GOP senators: We could work with Hillary Clinton
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Sen. Johnny IsaksonJohn (Johnny) Hardy IsaksonOn The Money: Lawmakers wait for Trump verdict on border deal | Trump touts deal as offering B for security | McConnell presses Trump to sign off | National debt tops T | Watchdog details IRS shutdown woes Trump criticizes border wall deal: 'Can't say I'm happy' GOP senators offer praise for Klobuchar: 'She’s the whole package' MORE (R-Ga.) is predicting that congressional Republicans will be more willing to work with Hillary ClintonHillary Diane Rodham ClintonFemale Dems see double standard in Klobuchar accusations Klobuchar, O'Rourke visit Wisconsin as 2020 race heats up McCabe's shocking claims prove the bloodless coup rolls on MORE than they have been with President Obama, should she be elected president.  

"Barack ObamaBarack Hussein ObamaMiami Herald publishes names of all kids killed by guns since Parkland shooting 
 Virginia can be better than this Democrats have a chance of beating Trump with Julian Castro on the 2020 ticket MORE was somewhat of an unknown – he was a senator, but only for a year-and-a-half before he was elected president. She is a known commodity, and I think there’ll be more camaraderie in terms of working together, than there might have been in the early days of Obama," Isakson told the Atlanta Journal Constitution. 
 
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Democrats have repeatedly blasted Republican tactics under the Obama administration, arguing that GOP senators have reached a record level of obstruction on legislation and nominations. 
 
Retiring Senate Minority Leader Harry ReidHarry Mason ReidConstitutional conservatives need to oppose the national emergency Klobuchar: 'I don't remember' conversation with Reid over alleged staff mistreatment Dems wary of killing off filibuster MORE (D-Nev.) took a final pre-election swing at Republicans from the Senate floor last month, saying lawmakers had treated Obama with "unprecedented disrespect." 
 
Isakson's comments come as Clinton has narrowly trailed Trump in the typically red state, feeding Democrats hopes of expanding the electoral map. According a RealClearPolitics average of polls, the GOP presidential nominee is leading by less than 5 points.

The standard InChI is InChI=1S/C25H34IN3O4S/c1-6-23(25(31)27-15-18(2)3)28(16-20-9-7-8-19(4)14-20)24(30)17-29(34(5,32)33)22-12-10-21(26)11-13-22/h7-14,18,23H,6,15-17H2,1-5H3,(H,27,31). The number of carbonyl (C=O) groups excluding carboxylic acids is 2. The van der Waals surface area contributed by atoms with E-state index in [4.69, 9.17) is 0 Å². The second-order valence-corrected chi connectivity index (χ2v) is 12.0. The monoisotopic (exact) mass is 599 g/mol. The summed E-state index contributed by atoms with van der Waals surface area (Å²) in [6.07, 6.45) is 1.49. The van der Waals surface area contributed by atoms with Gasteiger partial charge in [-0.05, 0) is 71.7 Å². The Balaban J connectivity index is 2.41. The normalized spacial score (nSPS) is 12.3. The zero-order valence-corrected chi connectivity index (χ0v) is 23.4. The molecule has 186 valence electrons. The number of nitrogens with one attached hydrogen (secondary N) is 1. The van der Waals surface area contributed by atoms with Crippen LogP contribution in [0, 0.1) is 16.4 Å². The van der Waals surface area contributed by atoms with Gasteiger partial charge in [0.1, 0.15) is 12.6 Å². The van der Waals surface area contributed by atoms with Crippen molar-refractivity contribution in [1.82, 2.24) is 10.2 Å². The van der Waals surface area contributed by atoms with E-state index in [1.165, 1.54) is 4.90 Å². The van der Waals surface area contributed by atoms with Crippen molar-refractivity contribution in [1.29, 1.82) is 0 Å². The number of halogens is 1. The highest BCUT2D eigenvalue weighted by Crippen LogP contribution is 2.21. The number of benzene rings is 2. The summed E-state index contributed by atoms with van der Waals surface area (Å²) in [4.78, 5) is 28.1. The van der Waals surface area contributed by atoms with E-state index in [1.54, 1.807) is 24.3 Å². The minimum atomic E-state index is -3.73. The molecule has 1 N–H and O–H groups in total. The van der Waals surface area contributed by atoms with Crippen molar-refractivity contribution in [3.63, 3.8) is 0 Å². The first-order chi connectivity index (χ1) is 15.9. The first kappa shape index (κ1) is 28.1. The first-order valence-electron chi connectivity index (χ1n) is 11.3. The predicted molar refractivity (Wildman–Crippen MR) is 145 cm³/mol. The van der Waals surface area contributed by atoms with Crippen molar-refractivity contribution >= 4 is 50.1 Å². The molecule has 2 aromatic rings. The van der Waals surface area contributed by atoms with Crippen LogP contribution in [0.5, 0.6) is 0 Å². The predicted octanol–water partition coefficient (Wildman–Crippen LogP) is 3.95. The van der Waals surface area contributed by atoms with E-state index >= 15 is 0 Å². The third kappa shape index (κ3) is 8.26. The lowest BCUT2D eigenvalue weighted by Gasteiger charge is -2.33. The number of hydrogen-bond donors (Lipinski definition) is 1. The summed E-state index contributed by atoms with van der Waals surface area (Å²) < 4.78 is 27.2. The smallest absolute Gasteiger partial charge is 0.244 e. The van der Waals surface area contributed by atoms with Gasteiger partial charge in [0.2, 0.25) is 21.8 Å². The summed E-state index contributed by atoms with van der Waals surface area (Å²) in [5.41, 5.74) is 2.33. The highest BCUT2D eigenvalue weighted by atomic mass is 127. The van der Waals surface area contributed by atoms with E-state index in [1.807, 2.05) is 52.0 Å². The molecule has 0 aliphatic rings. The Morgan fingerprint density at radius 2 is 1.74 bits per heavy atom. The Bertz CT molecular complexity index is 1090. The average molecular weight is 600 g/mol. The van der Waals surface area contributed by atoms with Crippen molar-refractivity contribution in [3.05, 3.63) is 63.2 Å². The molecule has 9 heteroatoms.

The Georgia Republican isn't the only one who is open to collaborating with a hypothetical Clinton administration, even though multiple congressional committees are still probing her time atop the State Department. 
 
Sen. Lindsey GrahamLindsey Olin GrahamGraham: More urgent for kids in Kentucky to have secure border than new school 
 White House, GOP defend Trump emergency declaration Limbaugh calls 25th Amendment discussions 'silent coup' MORE (R-S.C.) said Clinton would find a "willing partner" on immigration reform, bolstering the military and a Simpson-Bowles-type of initiative to improve federal spending, should she win. 
 
"I can do two things at once. I can criticize and I can cooperate," he told The Hill last month. "I don't see that they're inconsistent." 
 
 
"We'll do our duty, you know regardless of who is president," the Senate's No. 2 Republican told The Hill last week. "The people we serve want us to to work together for their benefit so that's certainly my posture." 
 
Cornyn declined to name specific issues that he believes he and Clinton could work well together on. 
 
Republicans are defending 24 Senate seats in November, including a handful in purple states previously carried by President Obama. They will lose control of the Senate if Democrats net five Senate seats, or four if Clinton also wins the White House.